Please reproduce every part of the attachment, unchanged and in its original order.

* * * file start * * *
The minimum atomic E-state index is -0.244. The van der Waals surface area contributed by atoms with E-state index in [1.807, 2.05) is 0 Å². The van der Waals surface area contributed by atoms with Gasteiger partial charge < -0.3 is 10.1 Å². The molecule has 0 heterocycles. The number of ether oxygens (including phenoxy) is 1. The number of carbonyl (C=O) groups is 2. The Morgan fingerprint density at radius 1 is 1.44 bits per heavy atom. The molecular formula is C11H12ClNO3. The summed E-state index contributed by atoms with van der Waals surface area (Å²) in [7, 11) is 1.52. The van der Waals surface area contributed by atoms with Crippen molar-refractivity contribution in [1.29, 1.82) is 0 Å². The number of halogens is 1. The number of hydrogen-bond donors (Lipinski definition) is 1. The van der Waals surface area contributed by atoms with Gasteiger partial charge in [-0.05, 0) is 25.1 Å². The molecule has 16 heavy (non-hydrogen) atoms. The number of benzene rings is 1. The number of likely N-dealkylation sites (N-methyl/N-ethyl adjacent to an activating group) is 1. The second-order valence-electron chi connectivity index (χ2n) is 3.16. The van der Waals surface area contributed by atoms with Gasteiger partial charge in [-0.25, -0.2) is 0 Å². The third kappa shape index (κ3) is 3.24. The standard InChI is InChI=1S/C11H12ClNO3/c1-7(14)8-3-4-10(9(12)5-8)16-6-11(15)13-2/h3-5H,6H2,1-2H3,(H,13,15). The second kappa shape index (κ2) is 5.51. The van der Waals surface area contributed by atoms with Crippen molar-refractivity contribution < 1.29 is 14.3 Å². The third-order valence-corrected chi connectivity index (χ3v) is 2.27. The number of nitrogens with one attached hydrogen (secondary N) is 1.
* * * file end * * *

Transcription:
The minimum atomic E-state index is -0.244. The van der Waals surface area contributed by atoms with E-state index in [1.807, 2.05) is 0 Å². The van der Waals surface area contributed by atoms with Gasteiger partial charge < -0.3 is 10.1 Å². The molecule has 0 heterocycles. The number of ether oxygens (including phenoxy) is 1. The number of carbonyl (C=O) groups is 2. The Morgan fingerprint density at radius 1 is 1.44 bits per heavy atom. The molecular formula is C11H12ClNO3. The summed E-state index contributed by atoms with van der Waals surface area (Å²) in [7, 11) is 1.52. The van der Waals surface area contributed by atoms with Crippen molar-refractivity contribution in [1.29, 1.82) is 0 Å². The number of halogens is 1. The number of hydrogen-bond donors (Lipinski definition) is 1. The van der Waals surface area contributed by atoms with Gasteiger partial charge in [-0.05, 0) is 25.1 Å². The molecule has 16 heavy (non-hydrogen) atoms. The number of benzene rings is 1. The number of likely N-dealkylation sites (N-methyl/N-ethyl adjacent to an activating group) is 1. The second-order valence-electron chi connectivity index (χ2n) is 3.16. The van der Waals surface area contributed by atoms with Gasteiger partial charge in [-0.25, -0.2) is 0 Å². The third kappa shape index (κ3) is 3.24. The standard InChI is InChI=1S/C11H12ClNO3/c1-7(14)8-3-4-10(9(12)5-8)16-6-11(15)13-2/h3-5H,6H2,1-2H3,(H,13,15). The second kappa shape index (κ2) is 5.51. The van der Waals surface area contributed by atoms with Crippen molar-refractivity contribution < 1.29 is 14.3 Å². The third-order valence-corrected chi connectivity index (χ3v) is 2.27. The number of nitrogens with one attached hydrogen (secondary N) is 1.